* Spain August car sales flat - ANFAC

* France August car sales up 7 pct - CCFA

* France says may extend scrapping incentive scheme

* U.S., Italy sales due at 1600 GMT

Europe and the United States were both set to report rises in August car sales thanks to government scrappage incentives, and France said it may extend its scheme beyond the year's end.

French car sales rose 7 percent year-on-year in August to 110,607 units, automakers' association CCFA said. But sales of light utility vehicles, many of which are not eligible for the scrapping bonuses, fell 24.9 percent. [ID:nL1652516]

Many governments have introduced bonus schemes to encourage drivers to trade in old cars for new, less-polluting models, and carmakers have called for a gradual phasing out to prevent sales falling off a cliff when the schemes end.

French Budget Minister Eric Woerth said on Tuesday that the government incentive scheme, which offers 1,000 euros to eligible buyers, could be extended beyond December, when it is due to expire. [ID:nL172192]

The minister in charge of implementing the government's economic stimulus package, Patrick Devedjian, said last week the scheme had generated the sale of 330,000 vehicles.

We'll see a rush of drivers visiting dealerships in November and December, wanting to take advantage of the scrapping bonus at its highest level, said Xerfi analyst Guillaume Mouren in a research note.

But vehicles sold at the end of this year won't be sold next year, he added. If a gradual end to the scrapping incentive will allow for a limited fall in the French market, we should still expect a drop in sales of over 10 percent in 2010, he added.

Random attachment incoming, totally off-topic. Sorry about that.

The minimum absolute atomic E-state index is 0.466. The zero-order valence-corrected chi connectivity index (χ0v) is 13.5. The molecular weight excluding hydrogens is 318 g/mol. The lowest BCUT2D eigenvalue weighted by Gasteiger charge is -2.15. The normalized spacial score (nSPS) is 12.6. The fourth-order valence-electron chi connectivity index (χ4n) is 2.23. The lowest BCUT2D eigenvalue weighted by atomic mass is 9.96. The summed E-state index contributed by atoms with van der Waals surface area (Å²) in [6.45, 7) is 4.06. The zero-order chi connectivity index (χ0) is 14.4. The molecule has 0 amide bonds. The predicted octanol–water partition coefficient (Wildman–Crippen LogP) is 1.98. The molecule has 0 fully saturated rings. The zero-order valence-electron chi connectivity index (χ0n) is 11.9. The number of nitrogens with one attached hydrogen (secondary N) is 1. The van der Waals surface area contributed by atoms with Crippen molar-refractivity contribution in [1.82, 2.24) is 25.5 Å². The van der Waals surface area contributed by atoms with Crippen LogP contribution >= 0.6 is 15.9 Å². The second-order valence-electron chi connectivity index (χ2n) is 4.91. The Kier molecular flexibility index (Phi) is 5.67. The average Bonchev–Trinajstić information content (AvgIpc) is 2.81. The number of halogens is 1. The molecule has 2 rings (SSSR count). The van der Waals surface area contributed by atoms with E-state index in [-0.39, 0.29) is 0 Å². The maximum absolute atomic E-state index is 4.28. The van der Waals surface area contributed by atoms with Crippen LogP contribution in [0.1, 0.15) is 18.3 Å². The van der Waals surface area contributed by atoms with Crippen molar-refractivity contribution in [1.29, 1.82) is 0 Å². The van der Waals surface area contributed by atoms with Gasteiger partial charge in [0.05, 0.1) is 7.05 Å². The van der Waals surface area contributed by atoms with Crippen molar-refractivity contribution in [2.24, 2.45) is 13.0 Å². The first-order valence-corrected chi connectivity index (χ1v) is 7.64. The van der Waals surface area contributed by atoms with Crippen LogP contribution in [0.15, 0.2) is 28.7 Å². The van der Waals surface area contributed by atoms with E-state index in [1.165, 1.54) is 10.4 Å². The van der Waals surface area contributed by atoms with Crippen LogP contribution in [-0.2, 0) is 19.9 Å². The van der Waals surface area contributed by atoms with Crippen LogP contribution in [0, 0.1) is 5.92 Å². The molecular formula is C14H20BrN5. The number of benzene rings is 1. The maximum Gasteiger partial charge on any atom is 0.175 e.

France's biggest carmaker, PSA Peugeot Citroen (PEUP.PA) saw a 17.3 percent increase in group sales, with the Peugeot brand up 15.8 percent and Citroen gaining 19.1 percent. Renault (RENA.PA) group sales rose 11.1 percent, with the Dacia brand -- which includes the low-cost Logan -- up 62.1 percent and Renault brand sales rising 3.7 percent.

Ford (F.N) brand sales rose 33 percent, but Fiat's (FIA.MI) plunged 18.8 percent.


Spanish car sales halted their decline after 16 straight monthly falls, automakers' association ANFAC said. [ID:nMDT006648]

Sales were still down about 40 percent compared with the typical August sales figures recorded before the recession began, however, underlining the depth of the crisis engulfing the industry.

New car registrations totalled 58,510 units in August, just 20 fewer than in August 2008. Spain launched a 200 million euro subsidy plan in May, and ANFAC said it expected it to boost 2009 sales by 100,000 units.

In Japan, sales fell 0.5 percent year-on-year, but were up 2.3 percent when excluding 660 cc mini-vehicles, marking the first gain in 13 months, the Japan Automobile Dealers Association said. [ID:nTKC003457] [ID:nTKG006480]

South Korea's automakers revealed mixed fortunes, with Hyundai Motor (005380.KS) sales climbing 25 percent, Kia Motors Corp's (000270.KS) rising 4.1 percent, but GM Daewoo's dropping 22.9 percent. [ID:nSEL000754] [ID:nSEL000753] [ID:nSEO176392] And India's top carmaker, Maruti Suzuki (MRTI.BO), which is 54.2 percent owned by Japan's Suzuki (7269.T), posted a 42 percent leap in total sales in August. [ID:nBMA005730]

Italian car sales figures are due for release at 1600 GMT, with a 9 percent year-on-year increase expected, Il Giornale reported, citing unnamed car manufacturers.

U.S. automotive sales are due at the same time, and are expected to reach a 20 month high thanks to government incentives.

Car sales for Germany, Europe's biggest market, are due on Wednesday. (Reporting by Shin Jieun, Jason Webb, Devidutta Tripathy, Crispian Balmer and David Bailey; Writing by Helen Massy-Beresford; Editing by Marie Maitre/Will Waterman) (For a preview of U.S. sales, please double click on [ID:nN28514337])